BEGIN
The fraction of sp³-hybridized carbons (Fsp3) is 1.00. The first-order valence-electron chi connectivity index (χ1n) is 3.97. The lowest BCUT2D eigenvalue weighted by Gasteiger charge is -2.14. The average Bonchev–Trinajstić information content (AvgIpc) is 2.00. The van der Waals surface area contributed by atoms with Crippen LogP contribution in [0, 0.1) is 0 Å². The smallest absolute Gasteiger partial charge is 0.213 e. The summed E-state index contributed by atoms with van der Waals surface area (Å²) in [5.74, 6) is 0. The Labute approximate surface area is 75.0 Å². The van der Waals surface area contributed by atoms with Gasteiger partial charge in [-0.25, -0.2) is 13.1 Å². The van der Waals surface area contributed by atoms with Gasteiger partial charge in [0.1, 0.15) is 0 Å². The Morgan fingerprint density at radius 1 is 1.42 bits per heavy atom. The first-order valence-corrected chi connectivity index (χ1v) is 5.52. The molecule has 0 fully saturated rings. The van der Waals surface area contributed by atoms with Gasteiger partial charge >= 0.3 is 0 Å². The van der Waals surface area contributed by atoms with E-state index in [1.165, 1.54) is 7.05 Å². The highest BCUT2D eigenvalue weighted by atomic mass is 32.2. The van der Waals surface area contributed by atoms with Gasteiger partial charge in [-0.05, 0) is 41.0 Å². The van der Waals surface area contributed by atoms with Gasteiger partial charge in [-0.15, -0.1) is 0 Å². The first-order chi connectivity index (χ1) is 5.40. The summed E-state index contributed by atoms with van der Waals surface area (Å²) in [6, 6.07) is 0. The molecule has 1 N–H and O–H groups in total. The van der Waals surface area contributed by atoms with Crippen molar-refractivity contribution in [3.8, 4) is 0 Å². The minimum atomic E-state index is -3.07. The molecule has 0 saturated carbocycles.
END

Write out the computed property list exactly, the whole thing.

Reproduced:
The fraction of sp³-hybridized carbons (Fsp3) is 1.00. The first-order valence-electron chi connectivity index (χ1n) is 3.97. The lowest BCUT2D eigenvalue weighted by Gasteiger charge is -2.14. The average Bonchev–Trinajstić information content (AvgIpc) is 2.00. The van der Waals surface area contributed by atoms with Crippen LogP contribution in [0, 0.1) is 0 Å². The smallest absolute Gasteiger partial charge is 0.213 e. The summed E-state index contributed by atoms with van der Waals surface area (Å²) in [5.74, 6) is 0. The Labute approximate surface area is 75.0 Å². The van der Waals surface area contributed by atoms with Gasteiger partial charge in [-0.25, -0.2) is 13.1 Å². The van der Waals surface area contributed by atoms with Gasteiger partial charge in [0.1, 0.15) is 0 Å². The Morgan fingerprint density at radius 1 is 1.42 bits per heavy atom. The first-order valence-corrected chi connectivity index (χ1v) is 5.52. The molecule has 0 fully saturated rings. The van der Waals surface area contributed by atoms with Gasteiger partial charge >= 0.3 is 0 Å². The van der Waals surface area contributed by atoms with E-state index in [1.165, 1.54) is 7.05 Å². The highest BCUT2D eigenvalue weighted by atomic mass is 32.2. The van der Waals surface area contributed by atoms with Gasteiger partial charge in [-0.05, 0) is 41.0 Å². The van der Waals surface area contributed by atoms with Gasteiger partial charge in [-0.15, -0.1) is 0 Å². The first-order chi connectivity index (χ1) is 5.40. The summed E-state index contributed by atoms with van der Waals surface area (Å²) in [6, 6.07) is 0. The molecule has 1 N–H and O–H groups in total. The van der Waals surface area contributed by atoms with Crippen molar-refractivity contribution in [3.8, 4) is 0 Å². The minimum atomic E-state index is -3.07. The molecule has 0 saturated carbocycles.